Grant awarded: $6,347

Conne River Health and Social Services (Miawpukek)

Connecting Young Women: A Lunch and Learn Series

This project consists of a 10-12 week program for young girls of St. Anne’s School to increase young women’s awareness of safety measures and healthy lifestyles, and to build essential rapport with community members to increase resource uptake. The intention is to host bi-weekly hour-long presentations at the school during lunch break. During these sessions the young girls will be provided a healthy lunch while listening to psychoeducational presentations on various topics.

Grant awarded: $5,606

Qalipu First Nation

Dancers and Drummers of the Dawn: An Aboriginal Cultural Approach to Anti-violence and Bullying

This project aims to create a model for young girls and boys which will standardize basic Mi’kmaq teachings and draw upon strength of traditional Indigenous knowledge, crafts, and arts. Project content will cover types of violence and abuse, signs and indicators, talking and healing circles, traditional dance teachings, craft making, safety planning, and resource development and distribution. Additionally, youth will explore and identify the impacts associated with violence and bullying. Teachings around the importance of traditional knowledge and culture will provide a holistic approach which will only embrace the value of the project and build knowledge and skills within Indigenous communities.

Grant awarded: $15,034

People of the Dawn Indigenous Friendship Centre

Changing Seasons Project

This 16-week feasibility study will inform the direction and emphasis of the upcoming year’s youth camp already in development. This year’s participants will benefit from this new direction and will take these experiences and skills back to their families, school and communities. The study will also benefit local communities by bringing together youth and Elders in a dialogue to explore the issue of violence. Together, they will create the foundations of a “training matrix” for camp facilitators that combine outdoor experience with relevant cultural teachings, traditions and norms.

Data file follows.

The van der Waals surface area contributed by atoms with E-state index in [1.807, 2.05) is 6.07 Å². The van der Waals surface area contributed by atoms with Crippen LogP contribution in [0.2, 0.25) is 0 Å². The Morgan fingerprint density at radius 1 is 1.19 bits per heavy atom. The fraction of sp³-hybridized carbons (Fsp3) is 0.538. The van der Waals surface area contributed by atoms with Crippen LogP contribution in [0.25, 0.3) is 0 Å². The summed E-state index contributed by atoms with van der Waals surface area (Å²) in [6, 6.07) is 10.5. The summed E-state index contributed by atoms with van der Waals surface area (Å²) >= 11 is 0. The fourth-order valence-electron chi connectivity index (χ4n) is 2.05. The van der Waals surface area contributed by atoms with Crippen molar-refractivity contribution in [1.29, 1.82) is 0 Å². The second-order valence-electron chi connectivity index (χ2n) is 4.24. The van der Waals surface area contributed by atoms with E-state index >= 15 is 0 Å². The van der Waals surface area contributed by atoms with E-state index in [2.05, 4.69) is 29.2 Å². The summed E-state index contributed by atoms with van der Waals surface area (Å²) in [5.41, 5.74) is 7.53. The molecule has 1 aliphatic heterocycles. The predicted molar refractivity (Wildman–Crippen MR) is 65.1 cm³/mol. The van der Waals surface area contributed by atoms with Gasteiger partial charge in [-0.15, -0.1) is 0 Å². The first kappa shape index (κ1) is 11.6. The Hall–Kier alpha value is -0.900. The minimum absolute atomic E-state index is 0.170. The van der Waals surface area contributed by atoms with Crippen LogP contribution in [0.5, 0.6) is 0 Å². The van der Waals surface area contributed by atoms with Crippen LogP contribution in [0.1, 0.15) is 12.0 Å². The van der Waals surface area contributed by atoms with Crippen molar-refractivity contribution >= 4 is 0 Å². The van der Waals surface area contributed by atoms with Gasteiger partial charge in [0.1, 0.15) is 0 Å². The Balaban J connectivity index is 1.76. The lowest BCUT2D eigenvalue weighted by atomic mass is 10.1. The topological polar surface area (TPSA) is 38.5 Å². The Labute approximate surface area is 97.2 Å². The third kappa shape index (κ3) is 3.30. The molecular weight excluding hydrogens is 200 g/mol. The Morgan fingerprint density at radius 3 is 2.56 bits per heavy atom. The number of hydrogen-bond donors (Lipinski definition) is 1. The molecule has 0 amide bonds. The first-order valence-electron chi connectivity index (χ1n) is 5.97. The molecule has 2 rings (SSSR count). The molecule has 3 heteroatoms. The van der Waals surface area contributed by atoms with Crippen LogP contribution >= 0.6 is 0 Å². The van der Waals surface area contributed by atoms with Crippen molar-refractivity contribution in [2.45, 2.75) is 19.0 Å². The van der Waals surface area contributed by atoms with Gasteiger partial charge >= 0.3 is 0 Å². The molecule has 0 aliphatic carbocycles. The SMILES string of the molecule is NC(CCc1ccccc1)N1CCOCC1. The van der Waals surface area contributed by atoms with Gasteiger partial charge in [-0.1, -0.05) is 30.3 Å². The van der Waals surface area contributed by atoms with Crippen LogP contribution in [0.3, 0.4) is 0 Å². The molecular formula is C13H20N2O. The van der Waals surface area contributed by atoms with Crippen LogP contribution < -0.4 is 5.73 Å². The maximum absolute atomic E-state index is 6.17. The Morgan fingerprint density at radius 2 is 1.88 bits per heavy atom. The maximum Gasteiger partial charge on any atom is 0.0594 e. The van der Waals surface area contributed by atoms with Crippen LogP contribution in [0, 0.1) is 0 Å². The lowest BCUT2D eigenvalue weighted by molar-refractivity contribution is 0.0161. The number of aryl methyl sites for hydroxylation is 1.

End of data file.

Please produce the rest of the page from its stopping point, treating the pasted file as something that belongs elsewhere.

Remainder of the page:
Grant awarded: $11,805

AnânauKatiget Tumingit Regional Inuit Women’s Association (ATRIWA) - $24,035

Breaking the Cycle

Through culture and music, this project aims to increase education and awareness on sexual and domestic violence in the following four main ways: developing a resource that communities as a whole can relate to; developing a resource that is driven by the community for the community; empowering people to become engaged in discussing violence in creative ways, and bringing about a positive movement amongst communities for change.

Grant awarded: $17,632

St. John’s Native Friendship Centre (SJNFC)

Increasing Community Capacity: Taking a Community Approach to Address Violence Prevention

This project will focus on community driven groups and initiatives that currently lack the capacity to focus on violence prevention work, and those that provide the opportunity to bring together the entire community to talk about violence as a collective. The overall goals of this project include breaking down gender barriers within the community and helping reduce gender-based violence, reconnecting community members to culture in a healthy and healing way so as to help heal historic, intergenerational and institutional traumas, reconnecting to the sacred and healing components of fire in a safe, respectful and responsible manner, strengthening those who provide services to Indigenous people to avoid vicarious trauma, and learning the importance of accepting help and the importance of giving back.

Grant awarded: $22,106

Nunatsiavut Government

Building Strength – Leadership Workshop

This project will aim to encourage women to run for office in the upcoming Nunatsiavut Government elections. Two facilitators will deliver a three-day workshop in each of the five Nunatsiavut communities (Nain, Hopedale, Postville, Makkovik, Rigolet), Happy Valley-Goose Bay and North West River. Workshops will focus on how to run a successful campaign as well as building self-confidence, encouraging women to consider running and discussing the benefits of having women involved.

Grant awarded: $18,356

Nunatsiavut Government

Celebrating Women – International Women’s Day

This project proposes to host a luncheon to celebrate women in each of the Nunatsiavut communities and Upper Lake Melville. Local women from each community will be invited to speak to women about the upcoming Nunatsiavut elections and encourage women to get involved. Having more women involved in the Nunatsiavut Government will bring a new dynamic and bring more attention to social issues such as violence, housing, and poverty that affect Nunatsiavut communities.

Grant awarded: $3,356